There are some interesting aspects to the gameplay and also a lot to learn here, but I’m no stranger to TCG or card-battling games; yet this is a title that simply has me stumped in how I should approach each battle. The complexity of its nature and lack of any meaningful instruction soon makes this a game that lacks any real excitement and when compared to other, similar titles that have seen a release recently, doesn’t really stand up to the same level of playability. I’ve also noticed a rather worrying mechanic in a series of unbalanced playstyles within the game too; meaning that if your deck doesn’t match up to your opponent’s, then there isn’t really much chance of you gaining a victory. In terms of these elements of the game, it’s obviously something that will become better in time, but in all honestly, I do feel that it’s going to be a hard slog getting there.
As with other similar games, gaining experience levels and achieving victories does reward you with extra cards and boosters. This can be achieved by playing through the game’s rather extensive solo campaign or by taking the fight online and battling against other players; although it’s largely here where you’ll find the nature of its unbalanced play-style. Whatever mode you play, you’re sure to come up against stiff opposition; even the AI you encounter in the campaign is pretty ruthless. With all of these elements combined, this is a game that isn’t easily accessible and requires a lot of patience and perseverance if you want to get the most out of it.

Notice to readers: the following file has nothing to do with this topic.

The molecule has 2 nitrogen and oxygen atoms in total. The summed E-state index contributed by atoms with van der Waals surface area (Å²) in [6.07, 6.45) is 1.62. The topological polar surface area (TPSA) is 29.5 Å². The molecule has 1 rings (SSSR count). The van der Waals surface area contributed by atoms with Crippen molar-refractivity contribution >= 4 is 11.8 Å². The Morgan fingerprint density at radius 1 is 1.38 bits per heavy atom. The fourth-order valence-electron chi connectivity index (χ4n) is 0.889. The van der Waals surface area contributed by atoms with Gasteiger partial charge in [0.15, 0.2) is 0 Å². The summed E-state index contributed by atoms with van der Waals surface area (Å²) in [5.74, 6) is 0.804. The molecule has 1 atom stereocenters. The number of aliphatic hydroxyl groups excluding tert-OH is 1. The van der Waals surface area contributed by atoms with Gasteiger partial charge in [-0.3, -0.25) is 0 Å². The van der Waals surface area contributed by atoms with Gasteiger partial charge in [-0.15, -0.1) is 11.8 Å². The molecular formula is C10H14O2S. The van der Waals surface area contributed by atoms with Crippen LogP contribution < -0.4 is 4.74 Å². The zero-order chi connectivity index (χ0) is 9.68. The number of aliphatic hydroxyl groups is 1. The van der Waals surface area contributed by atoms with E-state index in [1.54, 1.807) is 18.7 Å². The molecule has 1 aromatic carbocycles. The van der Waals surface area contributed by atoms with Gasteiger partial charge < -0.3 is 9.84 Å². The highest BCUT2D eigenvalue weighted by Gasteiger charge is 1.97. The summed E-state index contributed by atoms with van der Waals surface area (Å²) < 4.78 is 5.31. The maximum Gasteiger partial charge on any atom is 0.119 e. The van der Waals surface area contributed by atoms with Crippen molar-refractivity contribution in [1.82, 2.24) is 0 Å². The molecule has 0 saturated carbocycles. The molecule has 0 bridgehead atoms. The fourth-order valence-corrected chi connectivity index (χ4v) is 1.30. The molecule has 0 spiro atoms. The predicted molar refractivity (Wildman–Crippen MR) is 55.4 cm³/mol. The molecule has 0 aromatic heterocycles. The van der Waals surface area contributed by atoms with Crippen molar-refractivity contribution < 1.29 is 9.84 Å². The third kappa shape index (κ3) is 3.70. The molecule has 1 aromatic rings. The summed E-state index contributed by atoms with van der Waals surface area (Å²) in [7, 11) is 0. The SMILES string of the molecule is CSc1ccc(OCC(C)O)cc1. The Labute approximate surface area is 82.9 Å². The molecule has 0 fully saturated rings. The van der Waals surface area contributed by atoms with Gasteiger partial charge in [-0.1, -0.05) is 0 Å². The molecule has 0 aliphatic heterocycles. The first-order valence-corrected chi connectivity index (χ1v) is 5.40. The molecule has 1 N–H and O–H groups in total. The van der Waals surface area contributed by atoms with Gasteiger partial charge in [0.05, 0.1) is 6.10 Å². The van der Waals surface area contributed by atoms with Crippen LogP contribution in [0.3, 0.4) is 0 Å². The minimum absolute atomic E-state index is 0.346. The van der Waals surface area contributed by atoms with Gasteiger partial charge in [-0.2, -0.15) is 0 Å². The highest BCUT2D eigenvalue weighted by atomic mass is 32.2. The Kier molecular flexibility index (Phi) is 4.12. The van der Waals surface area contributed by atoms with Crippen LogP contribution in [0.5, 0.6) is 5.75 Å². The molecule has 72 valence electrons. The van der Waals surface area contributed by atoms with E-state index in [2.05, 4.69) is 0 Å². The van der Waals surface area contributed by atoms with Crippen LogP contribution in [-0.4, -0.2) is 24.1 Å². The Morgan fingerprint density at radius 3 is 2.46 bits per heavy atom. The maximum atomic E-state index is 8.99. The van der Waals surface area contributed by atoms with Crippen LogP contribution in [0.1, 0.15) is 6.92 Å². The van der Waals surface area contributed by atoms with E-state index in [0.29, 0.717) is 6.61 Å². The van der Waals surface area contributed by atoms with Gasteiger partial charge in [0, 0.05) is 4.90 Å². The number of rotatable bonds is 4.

Overall though, Magic Nations isn’t a bad little game; it’s just a difficult one to work out, at least when you initially start playing it. With time and patience, I’m sure everything will come together; although I do feel that its allure will wear off before you figure out what the hell is going on. For its pricing though, you do get a lot of content and hours worth of entertainment; but when you consider there are much better options available on Nintendo’s eStore which are either free or offer better value for money, then you may have to think long and hard before you make the purchase. In my honest opinion, this is a title that is better suited to a hardcore TCG gamer and not something you should try if it’s your first foray into the world of card battlers.
REVIEW CODE: A complimentary Nintendo Switch code was provided to Bonus Stage for this review. Please send all review code enquiries to firstname.lastname@example.org.
Magic Nations Review
User Review( votes)
A card-battler that’s interesting in concept and design, yet its confusing mechanics of gameplay can leave you feeling decked.